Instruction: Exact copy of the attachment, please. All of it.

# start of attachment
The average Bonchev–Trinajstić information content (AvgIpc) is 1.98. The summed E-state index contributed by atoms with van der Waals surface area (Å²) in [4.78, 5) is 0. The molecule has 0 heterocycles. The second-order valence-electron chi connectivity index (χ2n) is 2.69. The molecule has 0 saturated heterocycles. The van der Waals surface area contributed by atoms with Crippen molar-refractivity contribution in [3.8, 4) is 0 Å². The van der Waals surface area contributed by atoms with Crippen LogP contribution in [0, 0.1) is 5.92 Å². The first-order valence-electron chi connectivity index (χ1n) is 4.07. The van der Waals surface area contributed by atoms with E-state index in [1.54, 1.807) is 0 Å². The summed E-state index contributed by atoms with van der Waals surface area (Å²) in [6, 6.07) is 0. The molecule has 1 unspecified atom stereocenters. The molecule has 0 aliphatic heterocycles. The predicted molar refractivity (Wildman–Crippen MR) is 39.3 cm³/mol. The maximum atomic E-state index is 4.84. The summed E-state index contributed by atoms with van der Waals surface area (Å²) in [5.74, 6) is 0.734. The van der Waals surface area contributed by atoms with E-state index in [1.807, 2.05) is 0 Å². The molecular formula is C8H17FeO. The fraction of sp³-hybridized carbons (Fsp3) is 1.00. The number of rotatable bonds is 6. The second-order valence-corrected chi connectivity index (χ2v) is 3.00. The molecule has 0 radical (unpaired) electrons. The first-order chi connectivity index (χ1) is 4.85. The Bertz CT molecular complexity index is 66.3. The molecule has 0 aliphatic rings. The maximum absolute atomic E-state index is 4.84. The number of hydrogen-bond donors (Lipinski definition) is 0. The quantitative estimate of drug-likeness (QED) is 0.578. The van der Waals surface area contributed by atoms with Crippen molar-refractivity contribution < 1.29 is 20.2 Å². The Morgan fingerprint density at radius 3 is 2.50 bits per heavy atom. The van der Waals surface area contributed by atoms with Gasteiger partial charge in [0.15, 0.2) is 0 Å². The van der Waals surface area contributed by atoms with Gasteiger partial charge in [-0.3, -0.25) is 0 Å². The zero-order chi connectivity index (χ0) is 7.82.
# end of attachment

The average Bonchev–Trinajstić information content (AvgIpc) is 1.98. The summed E-state index contributed by atoms with van der Waals surface area (Å²) in [4.78, 5) is 0. The molecule has 0 heterocycles. The second-order valence-electron chi connectivity index (χ2n) is 2.69. The molecule has 0 saturated heterocycles. The van der Waals surface area contributed by atoms with Crippen molar-refractivity contribution in [3.8, 4) is 0 Å². The van der Waals surface area contributed by atoms with Crippen LogP contribution in [0, 0.1) is 5.92 Å². The first-order valence-electron chi connectivity index (χ1n) is 4.07. The van der Waals surface area contributed by atoms with E-state index in [1.54, 1.807) is 0 Å². The summed E-state index contributed by atoms with van der Waals surface area (Å²) in [6, 6.07) is 0. The molecule has 1 unspecified atom stereocenters. The molecule has 0 aliphatic heterocycles. The predicted molar refractivity (Wildman–Crippen MR) is 39.3 cm³/mol. The maximum atomic E-state index is 4.84. The summed E-state index contributed by atoms with van der Waals surface area (Å²) in [5.74, 6) is 0.734. The van der Waals surface area contributed by atoms with E-state index in [1.807, 2.05) is 0 Å². The molecular formula is C8H17FeO. The fraction of sp³-hybridized carbons (Fsp3) is 1.00. The number of rotatable bonds is 6. The second-order valence-corrected chi connectivity index (χ2v) is 3.00. The molecule has 0 radical (unpaired) electrons. The first-order chi connectivity index (χ1) is 4.85. The Bertz CT molecular complexity index is 66.3. The molecule has 0 aliphatic rings. The maximum absolute atomic E-state index is 4.84. The number of hydrogen-bond donors (Lipinski definition) is 0. The quantitative estimate of drug-likeness (QED) is 0.578. The van der Waals surface area contributed by atoms with Crippen molar-refractivity contribution < 1.29 is 20.2 Å². The Morgan fingerprint density at radius 3 is 2.50 bits per heavy atom. The van der Waals surface area contributed by atoms with Gasteiger partial charge in [0.15, 0.2) is 0 Å². The van der Waals surface area contributed by atoms with Gasteiger partial charge in [-0.3, -0.25) is 0 Å². The zero-order chi connectivity index (χ0) is 7.82.